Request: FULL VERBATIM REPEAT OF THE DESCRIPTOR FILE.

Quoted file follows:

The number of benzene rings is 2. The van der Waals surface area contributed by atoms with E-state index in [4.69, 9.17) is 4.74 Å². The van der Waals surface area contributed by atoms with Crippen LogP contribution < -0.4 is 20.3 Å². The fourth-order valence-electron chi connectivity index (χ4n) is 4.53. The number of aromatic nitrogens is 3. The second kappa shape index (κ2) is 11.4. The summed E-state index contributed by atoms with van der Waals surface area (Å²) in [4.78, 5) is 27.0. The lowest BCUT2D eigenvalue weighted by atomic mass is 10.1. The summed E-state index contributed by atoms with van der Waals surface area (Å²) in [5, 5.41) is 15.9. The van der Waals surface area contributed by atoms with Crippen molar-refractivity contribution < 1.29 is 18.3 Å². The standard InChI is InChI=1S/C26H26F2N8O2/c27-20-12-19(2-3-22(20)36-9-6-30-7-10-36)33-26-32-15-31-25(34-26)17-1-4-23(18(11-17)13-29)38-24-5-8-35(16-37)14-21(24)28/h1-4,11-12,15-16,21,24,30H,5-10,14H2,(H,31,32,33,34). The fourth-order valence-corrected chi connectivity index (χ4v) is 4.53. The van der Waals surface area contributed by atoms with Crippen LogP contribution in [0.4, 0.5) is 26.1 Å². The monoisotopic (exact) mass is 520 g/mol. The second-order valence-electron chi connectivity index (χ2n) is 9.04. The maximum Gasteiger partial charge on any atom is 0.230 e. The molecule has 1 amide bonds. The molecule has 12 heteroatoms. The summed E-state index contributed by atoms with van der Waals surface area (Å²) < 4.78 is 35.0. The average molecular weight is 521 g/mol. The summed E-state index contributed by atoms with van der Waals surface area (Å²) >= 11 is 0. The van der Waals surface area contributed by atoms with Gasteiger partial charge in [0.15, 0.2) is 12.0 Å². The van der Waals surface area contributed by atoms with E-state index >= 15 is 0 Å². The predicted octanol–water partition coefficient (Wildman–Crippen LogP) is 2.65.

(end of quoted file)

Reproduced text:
The number of benzene rings is 2. The van der Waals surface area contributed by atoms with E-state index in [4.69, 9.17) is 4.74 Å². The van der Waals surface area contributed by atoms with Crippen LogP contribution < -0.4 is 20.3 Å². The fourth-order valence-electron chi connectivity index (χ4n) is 4.53. The number of aromatic nitrogens is 3. The second kappa shape index (κ2) is 11.4. The summed E-state index contributed by atoms with van der Waals surface area (Å²) in [4.78, 5) is 27.0. The lowest BCUT2D eigenvalue weighted by atomic mass is 10.1. The summed E-state index contributed by atoms with van der Waals surface area (Å²) in [5, 5.41) is 15.9. The van der Waals surface area contributed by atoms with Crippen molar-refractivity contribution < 1.29 is 18.3 Å². The standard InChI is InChI=1S/C26H26F2N8O2/c27-20-12-19(2-3-22(20)36-9-6-30-7-10-36)33-26-32-15-31-25(34-26)17-1-4-23(18(11-17)13-29)38-24-5-8-35(16-37)14-21(24)28/h1-4,11-12,15-16,21,24,30H,5-10,14H2,(H,31,32,33,34). The fourth-order valence-corrected chi connectivity index (χ4v) is 4.53. The van der Waals surface area contributed by atoms with Crippen LogP contribution in [0.4, 0.5) is 26.1 Å². The monoisotopic (exact) mass is 520 g/mol. The second-order valence-electron chi connectivity index (χ2n) is 9.04. The maximum Gasteiger partial charge on any atom is 0.230 e. The molecule has 1 amide bonds. The molecule has 12 heteroatoms. The summed E-state index contributed by atoms with van der Waals surface area (Å²) < 4.78 is 35.0. The average molecular weight is 521 g/mol. The summed E-state index contributed by atoms with van der Waals surface area (Å²) >= 11 is 0. The van der Waals surface area contributed by atoms with Gasteiger partial charge in [0.15, 0.2) is 12.0 Å². The van der Waals surface area contributed by atoms with E-state index >= 15 is 0 Å². The predicted octanol–water partition coefficient (Wildman–Crippen LogP) is 2.65.